For quality control we used echinenone as an internal standard. HPLC-purified standards were used to calculate retinol, lutein, zeaxanthin, β-cryptoxanthin, α-carotene, all-trans-β-carotene, and lycopene concentrations by using an external calibration curve obtained from standards (Sigma-Aldrich, St. Louis, MO, USA). The inter-run variation was 9% for retinol and 15% for total carotenoids (based on the analysis of pooled BM sample).

BM retinol and provitamin A carotenoid concentrations were expressed by volume (µmol/L and nmol/L, respectively), and retinol was also expressed per gram of milk fat (µg retinol/g milk fat). According to WHO, in lactating women VAD is defined when BM retinol concentration is <1.05 µmol/L or ≤8 µg retinol/g milk fat [1].

2.7. Adequacy of Infants’ Vitamin A Intake

To assess whether consumption of VA in participant infants was adequate, we considered the volume of milk that was consumed per day and the BM retinol concentration by volume. Additionally, we considered the contribution of BM provitamin A carotenoids to the infant’s VA dietary intake using the conversion factors recommended by the Institute of Medicine-Food and Nutrition Board (i.e., 12 µg β-carotene and 24 µg β-cryptoxanthin and α-carotene per 1 µg of retinol). Breastfed infant’s VA intake was then compared with the recommended dietary adequate VA intake (i.e., 400 retinol activity equivalents (RAE)/day) [27].

2.8. Statistical Analysis

Descriptive statistics were generated. Values in the text are means ± standard deviations. Analysis included proportions for categorical variables and measures of central tendency for continuous variables. Differences between groups were examined by χ2 test, Student t-test or ANCOVA for parametric variables, and Mann-Whitney U or Wilcoxon test for nonparametric variables. For continuous variables, tests were performed assuming a 2-tailed analysis and differences were considered significant at p < 0.05. Correlations between variables of interest were assessed by Pearson’s correlation coefficient. Data analysis was performed using the NCSS statistical software (NCSS 2016®, Kaysville, UT, USA, v 11.0.6).

3. Results

Fifty-nine lactating women were enrolled, but 3 were excluded from the analysis because BM intake by the infants was <250 mL/day. Analyzed data include the 56 lactating women-infant pairs that met the criteria for participation (26 and 30 from the urban and agricultural areas, respectively). Table 1 shows the general characteristics of the mother-infant pairs.

Table 1
General characteristics of participant mothers and infants.

When assessing lactating women’s BMI individually, 5.4% (n = 3), 41% (n = 23) and 53.6% (n = 30) were classified as low weight, normal, and overweight, respectively, and no difference was observed between areas (p = 0.16). There was a positive association between fat mass percentage and BMI in participant lactating mothers (p < 0.01), and 60.7% (n = 34) of them showed high levels of body fat, when contrasted with the reference values for non-pregnant and lactating women [28].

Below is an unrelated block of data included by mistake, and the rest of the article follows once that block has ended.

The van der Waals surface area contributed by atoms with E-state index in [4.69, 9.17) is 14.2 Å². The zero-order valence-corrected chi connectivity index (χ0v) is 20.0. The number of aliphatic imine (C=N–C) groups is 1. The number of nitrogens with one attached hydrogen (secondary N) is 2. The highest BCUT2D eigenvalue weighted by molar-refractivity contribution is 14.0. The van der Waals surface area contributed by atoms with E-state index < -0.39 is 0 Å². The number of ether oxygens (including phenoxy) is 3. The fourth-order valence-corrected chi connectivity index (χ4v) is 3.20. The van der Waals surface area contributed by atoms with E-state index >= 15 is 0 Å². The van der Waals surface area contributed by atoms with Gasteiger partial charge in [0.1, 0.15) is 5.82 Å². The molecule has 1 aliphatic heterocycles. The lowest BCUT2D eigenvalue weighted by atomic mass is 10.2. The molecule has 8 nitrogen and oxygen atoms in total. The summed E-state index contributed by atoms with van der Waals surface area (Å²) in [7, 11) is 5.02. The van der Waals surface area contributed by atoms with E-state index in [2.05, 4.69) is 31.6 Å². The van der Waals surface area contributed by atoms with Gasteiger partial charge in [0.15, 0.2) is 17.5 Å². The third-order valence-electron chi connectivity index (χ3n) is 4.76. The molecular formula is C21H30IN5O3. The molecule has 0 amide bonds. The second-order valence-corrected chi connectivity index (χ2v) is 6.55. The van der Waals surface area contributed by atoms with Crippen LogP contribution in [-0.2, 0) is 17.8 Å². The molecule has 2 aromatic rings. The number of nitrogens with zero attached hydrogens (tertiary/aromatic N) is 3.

Even when the average for all nutritional indicators of participant infants were normal, based on the individual analysis of the Z scores of anthropometric indicators, 6 infants were below −2 Z scores of weight/length (2 and 4 from the urban and agricultural areas, respectively) and 1 was below −2 Z scores of height/age (urban).

BM retinol and carotenoid concentrations are shown in Table 2. Mean BM retinol concentration was 1.1 µmol/L, and when comparing to the cut-off point for deficiency (i.e., BM retinol <1.05 µmol/L), 57% (n = 32) of participant women had VAD. Even though BM retinol concentration (by volume) was significantly lower in the agricultural area (p = 0.028), the prevalence of VAD was similar in both areas, 60% (n = 18) and 54% (n = 14), for the urban and agricultural areas, respectively (p = 0.64).

Table 2
Concentration of retinol and carotenoids found in breast milk of participant lactating mothers.

Fat is an important factor to account for when assessing retinol and carotenoid concentrations in BM. In our study population, BM fat concentration was 23 ± 14 g/L and no difference was observed between areas (p = 0.43). Calculating the VA concentration (µg retinol) per gram of milk fat as an alternative indicator of VA status for lactating women, VAD was identified in only 16% (n = 9) (p = 0.15). We analyzed the association between body composition categorized by BMI (<18: thinnest; 18–24.9: normal and ≥25: overweight) and BM retinol concentration (by volume and per gram of milk fat), and there was no statistical difference (p > 0.05 for both variables) (Table 3). Although, when analyzing the relationship of stunting in early life of participant mothers on their VA status, stunted women (n = 14) tended to have lower BM retinol concentration (p = 0.058) than those with normal height.